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Патент USA US2108267

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Feb. 15, 1938.
2,108,267
B, O'NEILL
BLADE FOR SAFETY RAZORS
Filed Aug. 21, 1935
Fig. 4.
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ATTORNEY
Patented Feb. 15, 1938
2,108,267
UNITED STATES PATENT OFFICE
2,108,267
BLADE FOR SAFETY RAZORS
Bernard O’Neill, She?ield, England, assignor, by
mesne assignments, to American Safety Razor
Corporation, Brooklyn, N. Y., a corporation of
Virginia
Application August 21, 1935, ‘Serial No. 37,245
In Great Britain February 7, 1935
1 Claim. ’ (01. 30-248)
The present invention relates to blades for
safety razors of the kind having an imperforate
body portion and a single cutting edge and which
are adapted to be held in a suitably designed
5 holder—-for example by being forced against ?xed
stops on a toothed guard plate.
The chief object of the present invention is to
provide an improved safety razor blade of the
kind referred to which is stiffened for the purpose
10 of preventing the cutting edge from vibrating
during use and of enabling a keener edge to be
produced during processing.
A more particular object of the present inven
tion is to provide a safety razor blade of the kind
15 referred to which is so formed that while it is
capable of being made thinner than heretofore
it nevertheless has su?icient stiffness or rigidity to
ensure that no or substantially no vibration of
the cutting edge will take place during use.
20
Sheet steel blades for articles of cutlery such
as knives, razors, lancets and the like have previ
ously been proposed to be made by stamping so
as to present ribs which ensure rigidity and a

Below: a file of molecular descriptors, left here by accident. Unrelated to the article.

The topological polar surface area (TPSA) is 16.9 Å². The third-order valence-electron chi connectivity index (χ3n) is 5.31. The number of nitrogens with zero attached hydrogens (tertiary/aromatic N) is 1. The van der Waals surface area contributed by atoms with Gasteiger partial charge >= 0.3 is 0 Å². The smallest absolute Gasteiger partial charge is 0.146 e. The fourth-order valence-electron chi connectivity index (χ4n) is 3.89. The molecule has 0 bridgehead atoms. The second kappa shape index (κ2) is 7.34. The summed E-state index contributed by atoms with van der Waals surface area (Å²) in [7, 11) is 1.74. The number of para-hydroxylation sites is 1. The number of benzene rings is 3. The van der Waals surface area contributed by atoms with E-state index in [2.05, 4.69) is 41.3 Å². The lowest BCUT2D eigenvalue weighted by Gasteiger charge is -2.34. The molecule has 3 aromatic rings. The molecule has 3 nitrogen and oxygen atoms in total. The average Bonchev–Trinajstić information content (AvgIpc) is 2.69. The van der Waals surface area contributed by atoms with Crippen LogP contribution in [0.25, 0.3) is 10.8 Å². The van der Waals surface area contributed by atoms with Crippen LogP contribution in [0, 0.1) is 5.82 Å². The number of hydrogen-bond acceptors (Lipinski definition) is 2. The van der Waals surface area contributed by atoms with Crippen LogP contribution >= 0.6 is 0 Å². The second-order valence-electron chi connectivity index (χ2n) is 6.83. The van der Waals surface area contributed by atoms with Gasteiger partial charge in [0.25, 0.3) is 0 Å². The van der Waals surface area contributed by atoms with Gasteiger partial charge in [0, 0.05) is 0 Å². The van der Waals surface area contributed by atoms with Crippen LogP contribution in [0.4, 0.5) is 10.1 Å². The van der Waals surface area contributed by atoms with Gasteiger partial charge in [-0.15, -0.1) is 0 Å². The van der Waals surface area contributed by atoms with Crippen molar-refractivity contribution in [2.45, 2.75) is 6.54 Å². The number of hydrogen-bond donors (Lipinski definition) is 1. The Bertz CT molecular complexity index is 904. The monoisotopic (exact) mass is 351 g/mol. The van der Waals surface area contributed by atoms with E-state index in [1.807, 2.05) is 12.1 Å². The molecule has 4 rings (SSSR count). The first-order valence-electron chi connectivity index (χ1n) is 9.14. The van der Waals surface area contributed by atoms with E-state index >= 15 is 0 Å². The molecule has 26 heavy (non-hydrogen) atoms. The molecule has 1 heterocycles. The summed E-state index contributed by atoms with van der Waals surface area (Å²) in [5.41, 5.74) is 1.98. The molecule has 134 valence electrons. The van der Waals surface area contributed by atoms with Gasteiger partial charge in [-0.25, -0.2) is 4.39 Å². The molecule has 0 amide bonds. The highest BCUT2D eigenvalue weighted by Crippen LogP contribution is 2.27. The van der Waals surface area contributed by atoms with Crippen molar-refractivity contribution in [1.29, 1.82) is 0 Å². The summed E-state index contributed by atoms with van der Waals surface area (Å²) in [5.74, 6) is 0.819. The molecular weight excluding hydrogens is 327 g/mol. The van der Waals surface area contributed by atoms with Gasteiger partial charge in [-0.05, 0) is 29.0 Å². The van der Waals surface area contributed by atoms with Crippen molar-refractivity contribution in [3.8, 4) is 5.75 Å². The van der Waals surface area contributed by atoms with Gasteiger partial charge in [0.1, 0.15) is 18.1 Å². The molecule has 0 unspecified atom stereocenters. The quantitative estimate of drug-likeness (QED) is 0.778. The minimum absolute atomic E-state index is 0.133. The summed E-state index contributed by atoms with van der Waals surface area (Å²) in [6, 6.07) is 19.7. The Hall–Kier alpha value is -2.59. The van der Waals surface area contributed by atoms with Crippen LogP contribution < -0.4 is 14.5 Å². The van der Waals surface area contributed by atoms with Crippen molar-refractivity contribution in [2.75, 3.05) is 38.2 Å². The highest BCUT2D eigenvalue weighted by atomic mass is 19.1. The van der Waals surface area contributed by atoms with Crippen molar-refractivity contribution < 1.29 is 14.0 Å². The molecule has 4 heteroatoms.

shank enabling them to be ?xed in a handle after
25 the manner of a pen.
Perforated ?exible leaf
type safety razor blades having two cutting edges
have also been proposed in British speci?cation
No. 381,391 in which substantially the whole area
of the blade between the cutting edges is stiffened
30 by small shallow indentations produced by ham
The present invention broadly stated consists
in a safety razor blade of the kind referred to
of which the metal is deformed in the area there
of behind but not extending to the cutting edge
for the purpose of increasing the stiffness of the
blade.
More speci?cally stated the present invention
consists in a safety razor blade of the kind re
ferred to in which the metal of the blade behind
the cutting edge is deformed in such wise as to
provide one or more sets of shallow corrugations
of small pitch having axes of propagation extend
ing parallel or substantially parallel to the cut
ting edge. The term “axes of propagation” de
notes a line drawn perpendicularly to the longi- ‘
tudinal axis of the corrugation. The length of
the axis of propagation in a given plane will
indicate the breadth of the corrugation.
The blade may be provided with corrugations
having different axes of propagation extending 20
in various directions with respect to one another
and to the cutting edge, such axes, however, be
ing substantially parallel to the cutting edge.
As previously indicated the deformations do
not extend to the cutting edge but are stopped at 25
a suf?cient distance behind it—for instance just
behind the commencement of the taper or “canel"
of the edge to ensure that the edge is perfectly
straight.
In order that the present invention may be 30
more clearly understood and readily carried into
mering or by pressure.
It has also been proposed in British speci?ca
effect reference may now be had to the accom
tion No. 121,415 to provide a double edged blade
adapted to be clamped between two members or
panying drawing illustrating the same by way
of example and in which:—
35 plates with transverse channels or passages for